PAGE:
Every holiday period, I always have a tough decision to make, one which many academics know too well: how to strike the work/life balance.
For many of us who are on a teaching and research contract, holiday periods are really the only blocks of time that we can focus on our research without having to teach; attend staff meetings; respond to colleagues’ and students’ e-mails; sort out admins stuff; or deal with admissions interviews; etc. Whilst I do really enjoy the teaching side of my contract, sometimes it can take over my research time during term time. To make life more interesting, all the major conferences that I want to present at in 2016 (e.g. PME, BERA, ECER, etc.) have their conference paper submission deadlines in the first few weeks of January. What this means is I ended up spending most of the holiday period working on these conference papers. Hardly a complaint, as I could have easily not aimed to submit that many conference papers, especially when this past term I had already presented one at BSRLM; submitted one for AERA; another for UKLA and already have two papers accepted for ICME in Germany next year. However, I always have this strange sense of ‘urgency’ in life, a sense of needing to do more and quicker!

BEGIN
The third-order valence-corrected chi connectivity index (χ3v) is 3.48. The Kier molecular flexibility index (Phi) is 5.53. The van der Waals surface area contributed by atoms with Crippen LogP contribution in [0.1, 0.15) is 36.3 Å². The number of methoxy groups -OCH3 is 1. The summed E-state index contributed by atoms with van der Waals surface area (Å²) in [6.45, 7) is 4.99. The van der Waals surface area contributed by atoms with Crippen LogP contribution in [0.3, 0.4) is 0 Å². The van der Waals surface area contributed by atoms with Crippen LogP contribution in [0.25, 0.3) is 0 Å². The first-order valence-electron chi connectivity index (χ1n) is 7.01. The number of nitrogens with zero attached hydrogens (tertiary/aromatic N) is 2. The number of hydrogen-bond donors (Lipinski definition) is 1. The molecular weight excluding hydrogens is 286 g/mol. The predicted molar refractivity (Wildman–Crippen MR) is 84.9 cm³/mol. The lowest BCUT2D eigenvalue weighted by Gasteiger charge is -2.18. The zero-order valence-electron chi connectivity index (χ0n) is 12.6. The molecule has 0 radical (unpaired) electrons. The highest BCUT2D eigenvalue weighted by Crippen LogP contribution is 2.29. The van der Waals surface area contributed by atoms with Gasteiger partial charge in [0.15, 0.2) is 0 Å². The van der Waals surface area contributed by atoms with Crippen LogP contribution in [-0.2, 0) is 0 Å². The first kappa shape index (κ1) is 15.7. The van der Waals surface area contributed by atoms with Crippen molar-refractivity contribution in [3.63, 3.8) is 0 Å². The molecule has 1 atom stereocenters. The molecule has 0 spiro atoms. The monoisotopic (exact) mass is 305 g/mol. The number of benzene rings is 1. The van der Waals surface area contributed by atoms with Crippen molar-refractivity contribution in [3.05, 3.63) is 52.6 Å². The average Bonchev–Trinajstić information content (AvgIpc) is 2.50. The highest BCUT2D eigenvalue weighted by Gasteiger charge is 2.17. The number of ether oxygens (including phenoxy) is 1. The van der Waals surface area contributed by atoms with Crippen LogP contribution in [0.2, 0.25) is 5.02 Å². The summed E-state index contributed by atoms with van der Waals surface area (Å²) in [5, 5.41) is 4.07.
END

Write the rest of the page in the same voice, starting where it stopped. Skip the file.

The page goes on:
Adding to the mix is, of course, publications. I have been working on two sole-authored and one co-authored papers these past two terms and they all are, again, due for submission later in January / early February. Naturally, the Christmas holiday is ‘of course’ the time to give these three papers the much-needed final touch, whilst at the same time, why not start working on the Literature Review sections of three brand new articles simultaneously(!?): one to do with identifying mathematics learning opportunities in early years play from the lens of gender and socio-economic differences; another on the effectiveness of teaching introductory statistics to Master's and doctoral students using statistics-focused comic books; and the final one on analysing the portrayal of girls and women in mathematics-specific picture books.
Again, this is not a complaint, as my institution would not expect any of its members of staff to be working on their holiday. As mentioned, for some reason, I couldn’t seem to press that ‘off’ switch. How do other academics learn to switch off?
On another news, I also got to spend loads of time playing with Pip (my one-year-old Ragdoll cat); met up with friends and kept in touch with family via an messaging app; and caught up on all the TV programmes I enjoy watching on Amazon Prime; so there was still 'life' in that work/life balance after all ...